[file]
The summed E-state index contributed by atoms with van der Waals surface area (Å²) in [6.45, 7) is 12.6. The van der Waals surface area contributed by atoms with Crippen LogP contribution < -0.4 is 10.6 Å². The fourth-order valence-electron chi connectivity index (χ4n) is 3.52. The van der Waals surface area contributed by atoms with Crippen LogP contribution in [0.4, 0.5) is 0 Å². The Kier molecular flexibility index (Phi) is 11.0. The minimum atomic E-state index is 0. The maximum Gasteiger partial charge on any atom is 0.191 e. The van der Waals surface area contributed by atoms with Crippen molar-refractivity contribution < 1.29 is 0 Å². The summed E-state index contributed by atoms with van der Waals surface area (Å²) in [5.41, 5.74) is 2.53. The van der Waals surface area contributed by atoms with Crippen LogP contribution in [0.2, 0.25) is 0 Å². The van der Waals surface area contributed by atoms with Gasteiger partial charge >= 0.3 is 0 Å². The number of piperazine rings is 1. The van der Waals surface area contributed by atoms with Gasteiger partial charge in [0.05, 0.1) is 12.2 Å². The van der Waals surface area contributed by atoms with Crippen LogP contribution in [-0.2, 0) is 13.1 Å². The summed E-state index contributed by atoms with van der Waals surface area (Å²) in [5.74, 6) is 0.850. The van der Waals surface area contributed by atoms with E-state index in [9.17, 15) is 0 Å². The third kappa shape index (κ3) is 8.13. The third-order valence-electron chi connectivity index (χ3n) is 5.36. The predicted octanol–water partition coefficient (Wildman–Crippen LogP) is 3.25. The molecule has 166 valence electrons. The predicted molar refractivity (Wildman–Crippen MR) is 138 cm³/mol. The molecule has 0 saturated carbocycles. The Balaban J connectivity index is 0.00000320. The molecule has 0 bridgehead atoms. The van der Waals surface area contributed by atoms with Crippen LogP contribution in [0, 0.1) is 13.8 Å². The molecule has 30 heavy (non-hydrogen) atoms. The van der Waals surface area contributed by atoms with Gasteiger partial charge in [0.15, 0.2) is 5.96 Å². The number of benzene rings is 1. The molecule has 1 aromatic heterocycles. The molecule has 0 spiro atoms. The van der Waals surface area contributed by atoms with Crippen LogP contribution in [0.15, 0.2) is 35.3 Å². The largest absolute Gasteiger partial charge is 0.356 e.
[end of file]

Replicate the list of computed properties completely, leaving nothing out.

The summed E-state index contributed by atoms with van der Waals surface area (Å²) in [6.45, 7) is 12.6. The van der Waals surface area contributed by atoms with Crippen LogP contribution < -0.4 is 10.6 Å². The fourth-order valence-electron chi connectivity index (χ4n) is 3.52. The van der Waals surface area contributed by atoms with Crippen LogP contribution in [0.4, 0.5) is 0 Å². The Kier molecular flexibility index (Phi) is 11.0. The minimum atomic E-state index is 0. The maximum Gasteiger partial charge on any atom is 0.191 e. The van der Waals surface area contributed by atoms with Crippen molar-refractivity contribution < 1.29 is 0 Å². The summed E-state index contributed by atoms with van der Waals surface area (Å²) in [5.41, 5.74) is 2.53. The van der Waals surface area contributed by atoms with Crippen LogP contribution in [0.2, 0.25) is 0 Å². The van der Waals surface area contributed by atoms with Gasteiger partial charge >= 0.3 is 0 Å². The number of piperazine rings is 1. The van der Waals surface area contributed by atoms with Gasteiger partial charge in [0.05, 0.1) is 12.2 Å². The van der Waals surface area contributed by atoms with Crippen LogP contribution in [-0.2, 0) is 13.1 Å². The summed E-state index contributed by atoms with van der Waals surface area (Å²) in [5.74, 6) is 0.850. The van der Waals surface area contributed by atoms with E-state index in [9.17, 15) is 0 Å². The third kappa shape index (κ3) is 8.13. The third-order valence-electron chi connectivity index (χ3n) is 5.36. The predicted octanol–water partition coefficient (Wildman–Crippen LogP) is 3.25. The molecule has 166 valence electrons. The predicted molar refractivity (Wildman–Crippen MR) is 138 cm³/mol. The molecule has 0 saturated carbocycles. The Balaban J connectivity index is 0.00000320. The molecule has 0 bridgehead atoms. The van der Waals surface area contributed by atoms with Crippen LogP contribution in [0, 0.1) is 13.8 Å². The molecule has 30 heavy (non-hydrogen) atoms. The van der Waals surface area contributed by atoms with Gasteiger partial charge in [0.15, 0.2) is 5.96 Å². The number of benzene rings is 1. The molecule has 1 aromatic heterocycles. The molecule has 0 spiro atoms. The van der Waals surface area contributed by atoms with Crippen LogP contribution in [0.15, 0.2) is 35.3 Å². The largest absolute Gasteiger partial charge is 0.356 e.